Many producers are aware of the herbicide resistant weed problems that have developed across the Mid-South, but now those problems could be in our own backyard.
Dr. Wayne Keeling with Texas AgriLife Research said he and other staff first were made aware of potential problems around the first of August, when experts reported a couple of fields in Terry County where Palmer amaranth, more commonly known as pigweed or carelessweed, had survived multiple glyphosate applications, possibly exhibiting resistance.
Dr. Peter Dotray, also with Texas AgriLife Research and the Department of Plant and Soil Science at Texas Tech, said he has received phone calls reporting possible resistance in the past, but other issues such as herbicide rate, carrier volume, spray coverage, weed size, and overall environmental conditions were noted as the likely cause.
Texas AgriLife Research staff collected soil samples from the areas where actively growing weeds were present and cultivated pigweed in their greenhouse. They then made glyphosate applications over a wide range of rates. The weeds survived glyphosate rates equal to or higher than normal use rates.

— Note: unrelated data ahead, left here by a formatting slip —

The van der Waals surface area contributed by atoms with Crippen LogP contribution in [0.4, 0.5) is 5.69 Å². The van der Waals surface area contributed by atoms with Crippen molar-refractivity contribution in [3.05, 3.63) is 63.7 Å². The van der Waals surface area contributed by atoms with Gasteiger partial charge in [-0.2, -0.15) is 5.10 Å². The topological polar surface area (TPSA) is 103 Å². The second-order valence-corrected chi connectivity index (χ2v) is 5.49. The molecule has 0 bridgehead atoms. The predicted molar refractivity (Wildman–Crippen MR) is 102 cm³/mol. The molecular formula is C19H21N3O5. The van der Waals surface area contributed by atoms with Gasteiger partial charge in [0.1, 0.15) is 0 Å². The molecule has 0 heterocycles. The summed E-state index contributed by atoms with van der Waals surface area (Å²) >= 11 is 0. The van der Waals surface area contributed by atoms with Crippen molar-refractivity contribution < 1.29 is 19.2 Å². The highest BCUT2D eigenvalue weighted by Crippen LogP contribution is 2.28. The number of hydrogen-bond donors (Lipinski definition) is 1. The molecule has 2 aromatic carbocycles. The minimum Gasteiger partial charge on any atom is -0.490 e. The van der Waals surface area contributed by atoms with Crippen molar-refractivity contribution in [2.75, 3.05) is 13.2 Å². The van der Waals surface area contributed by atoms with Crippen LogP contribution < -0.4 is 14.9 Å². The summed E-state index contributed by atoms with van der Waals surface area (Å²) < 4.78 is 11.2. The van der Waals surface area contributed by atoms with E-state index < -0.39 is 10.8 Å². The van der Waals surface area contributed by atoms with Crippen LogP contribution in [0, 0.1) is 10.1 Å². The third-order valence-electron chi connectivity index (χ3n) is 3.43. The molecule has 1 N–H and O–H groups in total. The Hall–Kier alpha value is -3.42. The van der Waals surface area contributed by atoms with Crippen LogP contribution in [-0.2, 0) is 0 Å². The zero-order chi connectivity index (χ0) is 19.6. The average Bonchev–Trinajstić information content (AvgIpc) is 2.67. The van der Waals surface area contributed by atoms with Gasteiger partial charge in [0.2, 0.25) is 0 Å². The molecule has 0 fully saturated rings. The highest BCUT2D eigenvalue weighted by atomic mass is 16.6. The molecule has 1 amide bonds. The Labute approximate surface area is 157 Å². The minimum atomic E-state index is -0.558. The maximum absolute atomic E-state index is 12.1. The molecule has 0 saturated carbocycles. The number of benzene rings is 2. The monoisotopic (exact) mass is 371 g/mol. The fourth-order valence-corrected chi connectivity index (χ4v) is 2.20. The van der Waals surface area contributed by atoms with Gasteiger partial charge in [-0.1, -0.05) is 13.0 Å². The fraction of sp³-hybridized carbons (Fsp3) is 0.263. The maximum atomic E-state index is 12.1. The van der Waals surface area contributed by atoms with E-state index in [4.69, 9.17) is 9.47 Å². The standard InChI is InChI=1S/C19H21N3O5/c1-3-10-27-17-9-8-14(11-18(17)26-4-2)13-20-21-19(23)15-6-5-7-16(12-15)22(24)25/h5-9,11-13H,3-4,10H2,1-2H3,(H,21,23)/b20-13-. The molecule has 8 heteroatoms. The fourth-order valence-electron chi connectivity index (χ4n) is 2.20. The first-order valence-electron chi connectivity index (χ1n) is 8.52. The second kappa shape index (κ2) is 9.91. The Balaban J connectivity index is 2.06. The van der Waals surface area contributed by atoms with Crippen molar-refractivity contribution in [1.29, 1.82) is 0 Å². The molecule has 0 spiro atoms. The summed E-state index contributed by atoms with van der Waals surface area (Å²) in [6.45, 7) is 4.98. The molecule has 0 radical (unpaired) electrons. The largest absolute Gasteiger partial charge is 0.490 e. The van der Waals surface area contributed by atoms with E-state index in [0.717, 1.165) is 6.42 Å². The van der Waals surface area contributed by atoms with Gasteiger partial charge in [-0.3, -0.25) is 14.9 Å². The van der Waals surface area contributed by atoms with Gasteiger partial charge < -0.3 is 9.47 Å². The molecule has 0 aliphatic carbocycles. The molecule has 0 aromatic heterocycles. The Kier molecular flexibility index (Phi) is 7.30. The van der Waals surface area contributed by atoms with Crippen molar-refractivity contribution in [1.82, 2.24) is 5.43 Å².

“Preliminary greenhouse results indicated that glyphosate-resistant weeds were present in these fields,” Keeling said, adding that additional soil and weed seed samples have been collected for further study.
Dotray and Keeling noted that this is disturbing news for area producers, and re-enforces the need to implement aggressive weed resistance management strategies, including the use of pre-plant incorporated pre-emergence and post-emergence herbicides with residual weed activity.
Keeling said producers should be proactive and should closely monitor fields, destroying suspicious weeds as soon as possible.
“Get rid of what you can,” Keeling said. “That will limit the production of additional resistant seed and help prevent the problem from becoming more widespread next year.”
Producers who repeatedly have sprayed fields with glyphosate this season and have surviving weeds should contact Keeling or Dotray at the Texas AgriLife Research Center, (806) 746-6101. Plains Cotton Growers also will keep you updated with additional information.